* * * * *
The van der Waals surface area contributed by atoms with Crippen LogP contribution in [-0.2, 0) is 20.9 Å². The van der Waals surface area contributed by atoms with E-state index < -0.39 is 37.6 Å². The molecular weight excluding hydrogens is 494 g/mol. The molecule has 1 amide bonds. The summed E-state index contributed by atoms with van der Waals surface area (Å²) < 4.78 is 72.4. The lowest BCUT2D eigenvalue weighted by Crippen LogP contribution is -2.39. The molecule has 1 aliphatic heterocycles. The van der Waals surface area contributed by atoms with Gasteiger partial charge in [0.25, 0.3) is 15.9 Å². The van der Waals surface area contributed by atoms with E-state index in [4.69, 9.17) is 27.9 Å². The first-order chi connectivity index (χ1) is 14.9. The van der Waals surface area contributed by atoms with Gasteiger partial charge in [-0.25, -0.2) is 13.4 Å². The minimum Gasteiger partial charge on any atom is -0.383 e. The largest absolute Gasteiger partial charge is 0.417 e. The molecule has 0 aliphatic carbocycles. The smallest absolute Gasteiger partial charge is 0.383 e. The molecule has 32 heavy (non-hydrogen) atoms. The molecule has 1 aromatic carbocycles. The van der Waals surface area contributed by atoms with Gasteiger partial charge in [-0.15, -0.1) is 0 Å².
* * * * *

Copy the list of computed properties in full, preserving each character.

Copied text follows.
The van der Waals surface area contributed by atoms with Crippen LogP contribution in [-0.2, 0) is 20.9 Å². The van der Waals surface area contributed by atoms with E-state index < -0.39 is 37.6 Å². The molecular weight excluding hydrogens is 494 g/mol. The molecule has 1 amide bonds. The summed E-state index contributed by atoms with van der Waals surface area (Å²) < 4.78 is 72.4. The lowest BCUT2D eigenvalue weighted by Crippen LogP contribution is -2.39. The molecule has 1 aliphatic heterocycles. The van der Waals surface area contributed by atoms with Gasteiger partial charge in [0.25, 0.3) is 15.9 Å². The van der Waals surface area contributed by atoms with E-state index in [4.69, 9.17) is 27.9 Å². The first-order chi connectivity index (χ1) is 14.9. The van der Waals surface area contributed by atoms with Gasteiger partial charge in [-0.25, -0.2) is 13.4 Å². The minimum Gasteiger partial charge on any atom is -0.383 e. The largest absolute Gasteiger partial charge is 0.417 e. The molecule has 0 aliphatic carbocycles. The smallest absolute Gasteiger partial charge is 0.383 e. The molecule has 32 heavy (non-hydrogen) atoms. The molecule has 1 aromatic carbocycles. The van der Waals surface area contributed by atoms with Gasteiger partial charge in [-0.15, -0.1) is 0 Å².